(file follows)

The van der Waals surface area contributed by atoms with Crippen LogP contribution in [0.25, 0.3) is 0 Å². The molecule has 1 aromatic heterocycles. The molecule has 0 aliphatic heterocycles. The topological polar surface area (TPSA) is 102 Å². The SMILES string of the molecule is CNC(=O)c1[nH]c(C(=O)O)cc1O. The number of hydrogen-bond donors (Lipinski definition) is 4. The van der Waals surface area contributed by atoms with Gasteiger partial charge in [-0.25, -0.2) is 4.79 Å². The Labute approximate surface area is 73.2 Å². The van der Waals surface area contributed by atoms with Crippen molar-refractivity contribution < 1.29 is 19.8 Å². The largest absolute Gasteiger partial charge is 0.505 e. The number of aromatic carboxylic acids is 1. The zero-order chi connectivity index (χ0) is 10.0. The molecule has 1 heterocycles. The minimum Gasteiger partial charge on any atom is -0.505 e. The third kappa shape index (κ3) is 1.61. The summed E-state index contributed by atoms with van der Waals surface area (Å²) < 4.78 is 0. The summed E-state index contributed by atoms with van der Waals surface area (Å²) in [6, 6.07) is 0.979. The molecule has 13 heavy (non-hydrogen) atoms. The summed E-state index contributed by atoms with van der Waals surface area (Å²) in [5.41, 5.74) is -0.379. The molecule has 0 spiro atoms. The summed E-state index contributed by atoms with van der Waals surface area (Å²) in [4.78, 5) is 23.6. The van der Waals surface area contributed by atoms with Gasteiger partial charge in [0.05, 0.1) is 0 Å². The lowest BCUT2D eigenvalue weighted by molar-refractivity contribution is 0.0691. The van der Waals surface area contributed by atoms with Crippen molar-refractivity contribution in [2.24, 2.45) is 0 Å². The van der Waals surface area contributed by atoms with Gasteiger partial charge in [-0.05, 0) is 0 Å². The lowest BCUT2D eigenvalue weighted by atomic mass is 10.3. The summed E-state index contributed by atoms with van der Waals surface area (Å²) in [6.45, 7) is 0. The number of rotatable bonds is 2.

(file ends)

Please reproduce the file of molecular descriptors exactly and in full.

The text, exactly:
The van der Waals surface area contributed by atoms with Crippen LogP contribution in [0.25, 0.3) is 0 Å². The molecule has 1 aromatic heterocycles. The molecule has 0 aliphatic heterocycles. The topological polar surface area (TPSA) is 102 Å². The SMILES string of the molecule is CNC(=O)c1[nH]c(C(=O)O)cc1O. The number of hydrogen-bond donors (Lipinski definition) is 4. The van der Waals surface area contributed by atoms with Gasteiger partial charge in [-0.25, -0.2) is 4.79 Å². The Labute approximate surface area is 73.2 Å². The van der Waals surface area contributed by atoms with Crippen molar-refractivity contribution < 1.29 is 19.8 Å². The largest absolute Gasteiger partial charge is 0.505 e. The number of aromatic carboxylic acids is 1. The zero-order chi connectivity index (χ0) is 10.0. The molecule has 1 heterocycles. The minimum Gasteiger partial charge on any atom is -0.505 e. The third kappa shape index (κ3) is 1.61. The summed E-state index contributed by atoms with van der Waals surface area (Å²) < 4.78 is 0. The summed E-state index contributed by atoms with van der Waals surface area (Å²) in [6, 6.07) is 0.979. The molecule has 13 heavy (non-hydrogen) atoms. The summed E-state index contributed by atoms with van der Waals surface area (Å²) in [5.41, 5.74) is -0.379. The molecule has 0 spiro atoms. The summed E-state index contributed by atoms with van der Waals surface area (Å²) in [4.78, 5) is 23.6. The van der Waals surface area contributed by atoms with Gasteiger partial charge in [0.05, 0.1) is 0 Å². The lowest BCUT2D eigenvalue weighted by molar-refractivity contribution is 0.0691. The van der Waals surface area contributed by atoms with Crippen molar-refractivity contribution in [2.24, 2.45) is 0 Å². The van der Waals surface area contributed by atoms with Gasteiger partial charge in [-0.05, 0) is 0 Å². The lowest BCUT2D eigenvalue weighted by atomic mass is 10.3. The summed E-state index contributed by atoms with van der Waals surface area (Å²) in [6.45, 7) is 0. The number of rotatable bonds is 2.